It is important to remember that there are many different styles of art throughout Australia. In pre-European times Aborigines painted on caves, bark, on sand and on their bodies. In additions to this the walls of our huts (the building of permant/semi-permanent dwellings was much more wide spread than commonly known) were decorated with art work, as were the possum skin fur coats some tribes wore. Implements for both play & work eg. didgeridoos & boomerangs were also decorated with art. It has been said that Aborigines devoted more time to art than any other race. Orche colours were the most common as they were available in most places. However other colours (even blue) were occasionally used, if there was an available source of that colour.
Aborigines painted for secular and religious purposes. It is important to remember this, when buying art. However, sacred religious art should only be seen by initiated persons, and though some has been sold, much of what reaches the market is only partially religious. Interestingly, a large amount of dot work, particularly fine dot work was introduced to cover images that the only the initated were allowed to see or would understand the significance of. Did you know that?
Art was often used to tell a story and for educational purposes. A painting that comes with a detailed story can be a good investment piece. Does the story match the "dreamings" of the area the artist is said to come from? Or is the painting for tourists? Educate yourself about the art that belongs to different areas of Australia. Even within areas, what are the tribal symbols? Are there any totems clans should or should not use? Does the subject of the painting match the sex of the artist? eg. a female should never include a didgeridoo in a paintings. In many (though probably not all) areas of Australia only female artists paint wombats and numbats. Does the painting conform to what you have been able to learn about "genuine" works from that area? I will give you some examples here; and there are plenty of good reference books in libraries that will guide you. One tip you probably have never heard before is to examine "cave art" from the area of the artist. Cave Art is always an example of the authentic style of that area. The range of Native Australian Art is much wider than most people think. Dot Art is only one style; and is not as wide spread as is often thought. Though the Desert Artists are popular, Aboriginal Art from other areas is just getting to be better known, and could make an excellent investment piece. Genuine paintings are always painted from a certain angle; even landscapes by Aboriginal artists conform to this principle, which gives them their unique look.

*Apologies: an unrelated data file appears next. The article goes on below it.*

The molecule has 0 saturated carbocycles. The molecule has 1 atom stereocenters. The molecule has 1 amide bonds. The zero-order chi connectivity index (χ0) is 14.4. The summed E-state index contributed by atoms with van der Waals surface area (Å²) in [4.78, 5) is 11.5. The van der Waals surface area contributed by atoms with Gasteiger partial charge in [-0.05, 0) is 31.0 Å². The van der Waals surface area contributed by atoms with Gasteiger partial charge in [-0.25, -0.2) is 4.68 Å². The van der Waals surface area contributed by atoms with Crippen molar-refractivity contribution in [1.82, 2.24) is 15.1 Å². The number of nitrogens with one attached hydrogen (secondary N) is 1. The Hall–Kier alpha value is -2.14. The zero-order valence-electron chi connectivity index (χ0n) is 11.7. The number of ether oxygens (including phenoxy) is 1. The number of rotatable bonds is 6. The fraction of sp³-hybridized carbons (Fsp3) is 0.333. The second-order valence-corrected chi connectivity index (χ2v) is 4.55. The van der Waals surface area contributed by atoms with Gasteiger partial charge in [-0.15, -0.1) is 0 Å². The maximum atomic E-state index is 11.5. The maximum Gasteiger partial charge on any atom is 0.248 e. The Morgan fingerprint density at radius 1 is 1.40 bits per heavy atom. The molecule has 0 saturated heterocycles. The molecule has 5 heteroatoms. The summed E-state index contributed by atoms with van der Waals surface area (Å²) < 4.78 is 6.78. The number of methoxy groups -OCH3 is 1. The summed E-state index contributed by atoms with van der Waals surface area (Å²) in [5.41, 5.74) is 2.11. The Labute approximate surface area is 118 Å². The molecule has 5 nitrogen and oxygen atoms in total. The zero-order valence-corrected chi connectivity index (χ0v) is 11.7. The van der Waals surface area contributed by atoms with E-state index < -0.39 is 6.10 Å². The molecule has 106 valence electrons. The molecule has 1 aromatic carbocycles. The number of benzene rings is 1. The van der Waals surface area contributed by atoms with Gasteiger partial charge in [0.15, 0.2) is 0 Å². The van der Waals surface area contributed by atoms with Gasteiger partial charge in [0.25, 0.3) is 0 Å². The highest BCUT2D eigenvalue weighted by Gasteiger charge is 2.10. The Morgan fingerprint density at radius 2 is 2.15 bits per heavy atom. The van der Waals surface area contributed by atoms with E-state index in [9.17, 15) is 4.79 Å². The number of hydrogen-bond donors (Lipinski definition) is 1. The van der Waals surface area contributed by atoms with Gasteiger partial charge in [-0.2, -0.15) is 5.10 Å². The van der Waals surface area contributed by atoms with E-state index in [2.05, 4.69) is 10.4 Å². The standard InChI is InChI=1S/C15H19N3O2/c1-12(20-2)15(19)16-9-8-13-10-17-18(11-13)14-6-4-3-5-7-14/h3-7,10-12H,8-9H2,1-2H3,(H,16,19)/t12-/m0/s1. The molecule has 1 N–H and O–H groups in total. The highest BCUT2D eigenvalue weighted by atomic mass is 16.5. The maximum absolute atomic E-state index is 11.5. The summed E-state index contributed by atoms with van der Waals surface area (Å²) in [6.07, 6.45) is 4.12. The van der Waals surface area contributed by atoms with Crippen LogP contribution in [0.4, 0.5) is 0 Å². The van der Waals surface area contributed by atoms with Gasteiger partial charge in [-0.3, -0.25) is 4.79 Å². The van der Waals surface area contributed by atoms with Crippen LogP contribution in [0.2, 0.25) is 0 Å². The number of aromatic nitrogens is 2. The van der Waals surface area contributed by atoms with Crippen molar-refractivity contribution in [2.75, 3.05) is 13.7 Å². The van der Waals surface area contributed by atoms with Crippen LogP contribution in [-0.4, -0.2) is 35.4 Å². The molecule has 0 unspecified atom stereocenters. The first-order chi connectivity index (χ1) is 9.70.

Paintings by well known artists are often considered to be true investment pieces. That can be true, but it is also true that you may have to pay a fortune to buy the piece in the first place. I am not including a list of well known Aboriginal artists in this guide. This guide is written to help you determine if a painting by an artist who is not well known could be considered an investment piece.
For long term investment purposes thought should also be given to what the painting was done on, and if it needs any finishing. Much modern art is done on canvas using acrylic paint. Often though artists do not seal their work. Check if a painting has been and if not it may be wise to do so yourself. Any good Art Shop can give advise on how to do this. Personally I like paintings done on paper as it reminds me more of bark paintings. In some cases painting on paper need to be sealed as well, and great care should be given to the framing. Framing can be expensive, so if finances are limited considerations may be given to the size of the painting. Can it be put into a conventional size frame, or will one need to be specially constructed for it? A painting properly sealed & air-gaped can last for generations; so do not skimp on this. One more consideration should be if you or any of your family would find the subject of the painting offensive. As paintings can have a religious theme; this is some thing you should give thought to. Even scenes of hunting can offend some individuals. Lastly do you personally like the painting? If the answer is no; it is properly best if you don't buy that painting. Art is meant to be enjoyed. Australian Aboriginal Artists don't want their work thought of only in terms of "dollars and cents".
Have a look at the three paintings below:- how do they rate as investment pieces?